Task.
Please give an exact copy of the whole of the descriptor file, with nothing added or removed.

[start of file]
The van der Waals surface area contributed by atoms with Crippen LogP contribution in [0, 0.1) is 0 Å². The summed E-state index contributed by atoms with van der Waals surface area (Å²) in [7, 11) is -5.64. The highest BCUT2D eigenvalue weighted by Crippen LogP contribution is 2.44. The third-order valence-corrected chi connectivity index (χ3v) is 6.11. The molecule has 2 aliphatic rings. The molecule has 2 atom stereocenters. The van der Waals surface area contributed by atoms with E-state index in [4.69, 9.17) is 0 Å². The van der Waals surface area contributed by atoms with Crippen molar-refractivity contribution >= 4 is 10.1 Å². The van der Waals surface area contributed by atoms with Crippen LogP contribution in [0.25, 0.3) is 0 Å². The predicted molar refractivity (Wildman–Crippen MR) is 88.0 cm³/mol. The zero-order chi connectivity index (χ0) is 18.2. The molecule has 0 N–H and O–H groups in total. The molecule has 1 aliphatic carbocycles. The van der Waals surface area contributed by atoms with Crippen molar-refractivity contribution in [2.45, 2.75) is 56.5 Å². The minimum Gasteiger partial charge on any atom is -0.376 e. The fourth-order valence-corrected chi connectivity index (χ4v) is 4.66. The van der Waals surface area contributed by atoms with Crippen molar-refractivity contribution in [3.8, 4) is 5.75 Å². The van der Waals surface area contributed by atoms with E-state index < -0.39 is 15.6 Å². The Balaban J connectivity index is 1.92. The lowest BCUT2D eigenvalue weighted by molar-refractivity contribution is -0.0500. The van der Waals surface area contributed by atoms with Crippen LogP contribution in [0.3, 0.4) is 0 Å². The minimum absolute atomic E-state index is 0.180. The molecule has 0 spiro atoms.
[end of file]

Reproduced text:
The van der Waals surface area contributed by atoms with Crippen LogP contribution in [0, 0.1) is 0 Å². The summed E-state index contributed by atoms with van der Waals surface area (Å²) in [7, 11) is -5.64. The highest BCUT2D eigenvalue weighted by Crippen LogP contribution is 2.44. The third-order valence-corrected chi connectivity index (χ3v) is 6.11. The molecule has 2 aliphatic rings. The molecule has 2 atom stereocenters. The van der Waals surface area contributed by atoms with E-state index in [4.69, 9.17) is 0 Å². The van der Waals surface area contributed by atoms with Crippen molar-refractivity contribution >= 4 is 10.1 Å². The van der Waals surface area contributed by atoms with Crippen LogP contribution in [0.25, 0.3) is 0 Å². The predicted molar refractivity (Wildman–Crippen MR) is 88.0 cm³/mol. The zero-order chi connectivity index (χ0) is 18.2. The molecule has 0 N–H and O–H groups in total. The molecule has 1 aliphatic carbocycles. The van der Waals surface area contributed by atoms with Crippen molar-refractivity contribution in [2.45, 2.75) is 56.5 Å². The minimum Gasteiger partial charge on any atom is -0.376 e. The fourth-order valence-corrected chi connectivity index (χ4v) is 4.66. The van der Waals surface area contributed by atoms with Crippen molar-refractivity contribution in [3.8, 4) is 5.75 Å². The van der Waals surface area contributed by atoms with E-state index < -0.39 is 15.6 Å². The Balaban J connectivity index is 1.92. The lowest BCUT2D eigenvalue weighted by molar-refractivity contribution is -0.0500. The van der Waals surface area contributed by atoms with Crippen LogP contribution in [0.3, 0.4) is 0 Å². The minimum absolute atomic E-state index is 0.180. The molecule has 0 spiro atoms.